Norwich are better defensively than they have been in previous promotion-winning campaigns.
Norwich managed to keep hold of both Cantwell and Buendia, and the Argentine ended up being voted Championship Player of the Season thanks to a remarkable season where he scored 15 goals, provided 16 assists, and picked up 2 red cards! Other key players included Max Aarons at right back, defensive midfield loanee Oliver Skipp, and striker Teemu Pukki.
Milot Rashica (~9.7 PP90, 14 starts for Werder Bremen last season) is essentially a direct replacement for Emi Buendia, although Rashica will be more direct and run the channels, and could even partner Pukki up front. Billy Gilmour will start in midfield but is unlikely to feature much in Fantrax squads. Pierre Lees-Milou might partner Gilmour in midfield and could be a serviceable Fantrax asset, having averaged ~8.9 PP90 for Nice last season.
Watford finished second in the Championship last season thanks to a stellar defensive record. Their 0.65 goals per game was comfortably the best in the league and was also the best of any promoted side in the last decade. Continuing the Pozzo's merciless approach to managerial appointments, Vladimir Ivic was sacked 20 games into the season with the Hornets four points off second-placed Bournemouth. The Serbian was criticised for his overly defensive approach; too often he was happy to settle for a 1-0 win, which left fans frustrated (remind you of anyone?).
Watford have the worst average Shots on Target per game of any promoted side since 2010/11.
Xisco Munoz was brought in from Dinamo Tbilisi and initially set up the team in a 4-4-2 formation, but eventually settled on a more effective 4-3-3. Munoz made some key personnel changes: veteran goalkeeper Ben Foster was dropped for Daniel Bachmann, and ‘hidden gem’ Francisco Sierralta became first choice centre-back alongside William Troost-Ekong. Club Captain Troy Deeney got injured around the time Munoz shifted to a 4-3-3, so it remains unclear if there’s a spot for him in the starting lineup.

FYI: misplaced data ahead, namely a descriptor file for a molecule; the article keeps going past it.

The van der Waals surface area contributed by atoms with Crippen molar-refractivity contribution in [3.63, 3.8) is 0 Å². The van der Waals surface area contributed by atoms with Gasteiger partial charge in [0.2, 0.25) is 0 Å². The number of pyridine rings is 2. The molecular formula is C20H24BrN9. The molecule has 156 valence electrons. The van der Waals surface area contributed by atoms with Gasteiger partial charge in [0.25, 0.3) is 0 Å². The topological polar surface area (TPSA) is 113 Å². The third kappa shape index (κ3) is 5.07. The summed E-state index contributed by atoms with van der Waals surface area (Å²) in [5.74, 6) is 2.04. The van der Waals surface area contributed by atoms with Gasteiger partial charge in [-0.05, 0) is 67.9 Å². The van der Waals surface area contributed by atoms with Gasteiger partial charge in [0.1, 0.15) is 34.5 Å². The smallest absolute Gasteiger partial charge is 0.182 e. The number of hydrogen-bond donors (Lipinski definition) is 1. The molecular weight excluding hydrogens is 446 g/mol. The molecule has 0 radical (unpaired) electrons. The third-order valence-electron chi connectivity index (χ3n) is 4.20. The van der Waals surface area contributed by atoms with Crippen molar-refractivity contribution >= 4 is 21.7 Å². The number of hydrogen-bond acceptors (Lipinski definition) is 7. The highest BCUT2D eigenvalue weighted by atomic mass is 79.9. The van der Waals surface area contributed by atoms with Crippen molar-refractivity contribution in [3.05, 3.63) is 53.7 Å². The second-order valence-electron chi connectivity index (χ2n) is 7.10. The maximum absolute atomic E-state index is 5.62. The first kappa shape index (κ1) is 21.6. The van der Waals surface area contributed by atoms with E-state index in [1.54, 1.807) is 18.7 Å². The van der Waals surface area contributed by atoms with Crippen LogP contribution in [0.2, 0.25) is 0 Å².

Watford have brought in several uninspiring forwards, including Ashley Fletcher (10.5 PP90, 5 starts for Middlesbrough last season), Emmanuel Dennis, and Josh King (a shadow of the man who scored 16 goals for Bournemouth in 2016/17). Imran Louza (8.5 PP90, 28 starts for Nantes last season) could be a solid performer in midfield. Danny Rose will compete for the left-back spot with Adam Masina.
Brentford (3rd, Playoff winners)
2020/21 was a monumental season for Brentford. Not only did they secure a return to the top flight of English football for the first time in 74 years, but they also moved stadiums, leaving Griffin Park after 116 years as their home venue. In 2019/20 Brentford had the 3rd lowest revenue in the Championship, which highlights just how remarkable the last few years have been under owner Matthew Benham.
The Bees started last season slowly, before going on a 21-game unbeaten run. This was ended abruptly by Barnsley in GW29, with defeats to QPR and Coventry City following in GWs 30 and 31. This was just a minor blip, however, and strong finish saw them finish 3rd and eventual Playoff winners. With left-back Rico injured, Brentford shifted from the familiar 4-3-3 to a back three for their final ten games of the season. We are likely to see a mixture of the two formations in the Premier League; new centre-back signing Kristoffer Ajer adds more strength in depth in that position.
Led by record-breaker Ivan Toney, Brentford scored the most goals (1.72 per game) in the Championship and were 4th best for goals conceded, at 0.91 per game. Although this makes them the worst of the promoted sides in terms of defence, they were actually the best in terms of xG conceded from open play, so they may not be the whipping boys some expect them to be.